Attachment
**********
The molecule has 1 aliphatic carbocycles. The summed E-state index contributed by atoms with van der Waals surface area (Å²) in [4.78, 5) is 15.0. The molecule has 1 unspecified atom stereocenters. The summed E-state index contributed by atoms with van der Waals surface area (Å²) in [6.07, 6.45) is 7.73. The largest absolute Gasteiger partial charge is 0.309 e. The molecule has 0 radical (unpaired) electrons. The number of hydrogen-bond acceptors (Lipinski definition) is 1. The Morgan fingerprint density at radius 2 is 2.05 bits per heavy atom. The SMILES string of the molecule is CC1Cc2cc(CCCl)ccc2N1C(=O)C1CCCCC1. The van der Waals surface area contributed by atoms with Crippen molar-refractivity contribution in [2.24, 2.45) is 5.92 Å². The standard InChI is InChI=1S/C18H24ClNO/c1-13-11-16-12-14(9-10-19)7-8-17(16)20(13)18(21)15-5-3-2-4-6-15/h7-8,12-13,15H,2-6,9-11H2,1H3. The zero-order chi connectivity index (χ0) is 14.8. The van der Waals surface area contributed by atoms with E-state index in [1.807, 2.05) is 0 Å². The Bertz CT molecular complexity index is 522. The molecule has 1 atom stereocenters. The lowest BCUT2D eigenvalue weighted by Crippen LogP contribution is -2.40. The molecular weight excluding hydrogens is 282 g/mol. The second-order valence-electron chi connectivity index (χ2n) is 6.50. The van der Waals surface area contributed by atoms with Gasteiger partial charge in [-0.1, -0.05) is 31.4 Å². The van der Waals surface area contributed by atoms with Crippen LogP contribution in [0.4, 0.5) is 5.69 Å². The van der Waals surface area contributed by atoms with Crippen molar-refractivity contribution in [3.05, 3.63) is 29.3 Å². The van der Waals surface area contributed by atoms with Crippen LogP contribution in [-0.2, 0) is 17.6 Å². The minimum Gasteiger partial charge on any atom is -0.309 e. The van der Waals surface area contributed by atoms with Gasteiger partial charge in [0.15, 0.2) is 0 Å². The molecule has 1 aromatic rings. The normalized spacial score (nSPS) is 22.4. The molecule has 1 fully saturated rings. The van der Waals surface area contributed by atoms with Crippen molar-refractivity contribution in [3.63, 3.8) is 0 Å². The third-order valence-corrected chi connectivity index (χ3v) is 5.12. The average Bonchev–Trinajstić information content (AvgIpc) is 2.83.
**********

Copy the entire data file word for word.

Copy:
The molecule has 1 aliphatic carbocycles. The summed E-state index contributed by atoms with van der Waals surface area (Å²) in [4.78, 5) is 15.0. The molecule has 1 unspecified atom stereocenters. The summed E-state index contributed by atoms with van der Waals surface area (Å²) in [6.07, 6.45) is 7.73. The largest absolute Gasteiger partial charge is 0.309 e. The molecule has 0 radical (unpaired) electrons. The number of hydrogen-bond acceptors (Lipinski definition) is 1. The Morgan fingerprint density at radius 2 is 2.05 bits per heavy atom. The SMILES string of the molecule is CC1Cc2cc(CCCl)ccc2N1C(=O)C1CCCCC1. The van der Waals surface area contributed by atoms with Crippen molar-refractivity contribution in [2.24, 2.45) is 5.92 Å². The standard InChI is InChI=1S/C18H24ClNO/c1-13-11-16-12-14(9-10-19)7-8-17(16)20(13)18(21)15-5-3-2-4-6-15/h7-8,12-13,15H,2-6,9-11H2,1H3. The zero-order chi connectivity index (χ0) is 14.8. The van der Waals surface area contributed by atoms with E-state index in [1.807, 2.05) is 0 Å². The Bertz CT molecular complexity index is 522. The molecule has 1 atom stereocenters. The lowest BCUT2D eigenvalue weighted by Crippen LogP contribution is -2.40. The molecular weight excluding hydrogens is 282 g/mol. The second-order valence-electron chi connectivity index (χ2n) is 6.50. The van der Waals surface area contributed by atoms with Gasteiger partial charge in [-0.1, -0.05) is 31.4 Å². The van der Waals surface area contributed by atoms with Crippen LogP contribution in [0.4, 0.5) is 5.69 Å². The van der Waals surface area contributed by atoms with Crippen molar-refractivity contribution in [3.05, 3.63) is 29.3 Å². The van der Waals surface area contributed by atoms with Crippen LogP contribution in [-0.2, 0) is 17.6 Å². The minimum Gasteiger partial charge on any atom is -0.309 e. The van der Waals surface area contributed by atoms with Gasteiger partial charge in [0.15, 0.2) is 0 Å². The molecule has 1 aromatic rings. The normalized spacial score (nSPS) is 22.4. The molecule has 1 fully saturated rings. The van der Waals surface area contributed by atoms with Crippen molar-refractivity contribution in [3.63, 3.8) is 0 Å². The third-order valence-corrected chi connectivity index (χ3v) is 5.12. The average Bonchev–Trinajstić information content (AvgIpc) is 2.83.